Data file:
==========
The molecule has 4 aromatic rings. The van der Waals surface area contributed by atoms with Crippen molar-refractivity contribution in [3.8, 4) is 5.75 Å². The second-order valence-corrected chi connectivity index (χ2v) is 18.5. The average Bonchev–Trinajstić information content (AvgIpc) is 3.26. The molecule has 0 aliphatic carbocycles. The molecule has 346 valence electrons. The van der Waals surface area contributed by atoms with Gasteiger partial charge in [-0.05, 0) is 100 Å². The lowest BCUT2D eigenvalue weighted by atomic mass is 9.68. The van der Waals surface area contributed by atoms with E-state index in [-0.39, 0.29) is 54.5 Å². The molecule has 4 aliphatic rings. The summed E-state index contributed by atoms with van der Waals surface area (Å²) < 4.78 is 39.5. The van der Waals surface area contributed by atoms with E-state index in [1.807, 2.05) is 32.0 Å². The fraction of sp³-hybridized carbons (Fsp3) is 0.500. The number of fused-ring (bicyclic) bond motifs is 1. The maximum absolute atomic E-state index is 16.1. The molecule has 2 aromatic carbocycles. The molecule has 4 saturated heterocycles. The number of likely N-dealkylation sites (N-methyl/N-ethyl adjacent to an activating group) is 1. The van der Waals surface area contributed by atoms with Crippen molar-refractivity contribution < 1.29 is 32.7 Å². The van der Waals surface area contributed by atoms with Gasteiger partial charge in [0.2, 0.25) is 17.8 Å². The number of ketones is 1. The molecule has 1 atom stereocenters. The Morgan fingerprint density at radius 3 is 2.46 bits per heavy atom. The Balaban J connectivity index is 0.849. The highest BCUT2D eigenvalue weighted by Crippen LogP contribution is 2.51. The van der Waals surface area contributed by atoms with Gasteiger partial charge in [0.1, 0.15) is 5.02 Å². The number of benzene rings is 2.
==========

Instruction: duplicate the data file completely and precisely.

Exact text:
The molecule has 4 aromatic rings. The van der Waals surface area contributed by atoms with Crippen molar-refractivity contribution in [3.8, 4) is 5.75 Å². The second-order valence-corrected chi connectivity index (χ2v) is 18.5. The average Bonchev–Trinajstić information content (AvgIpc) is 3.26. The molecule has 0 aliphatic carbocycles. The molecule has 346 valence electrons. The van der Waals surface area contributed by atoms with Gasteiger partial charge in [-0.05, 0) is 100 Å². The lowest BCUT2D eigenvalue weighted by atomic mass is 9.68. The van der Waals surface area contributed by atoms with E-state index in [-0.39, 0.29) is 54.5 Å². The molecule has 4 aliphatic rings. The summed E-state index contributed by atoms with van der Waals surface area (Å²) < 4.78 is 39.5. The van der Waals surface area contributed by atoms with E-state index in [1.807, 2.05) is 32.0 Å². The fraction of sp³-hybridized carbons (Fsp3) is 0.500. The number of fused-ring (bicyclic) bond motifs is 1. The maximum absolute atomic E-state index is 16.1. The molecule has 2 aromatic carbocycles. The molecule has 4 saturated heterocycles. The number of likely N-dealkylation sites (N-methyl/N-ethyl adjacent to an activating group) is 1. The van der Waals surface area contributed by atoms with Crippen molar-refractivity contribution < 1.29 is 32.7 Å². The van der Waals surface area contributed by atoms with Gasteiger partial charge in [0.2, 0.25) is 17.8 Å². The number of ketones is 1. The molecule has 1 atom stereocenters. The Morgan fingerprint density at radius 3 is 2.46 bits per heavy atom. The Balaban J connectivity index is 0.849. The highest BCUT2D eigenvalue weighted by Crippen LogP contribution is 2.51. The van der Waals surface area contributed by atoms with Gasteiger partial charge in [0.1, 0.15) is 5.02 Å². The number of benzene rings is 2.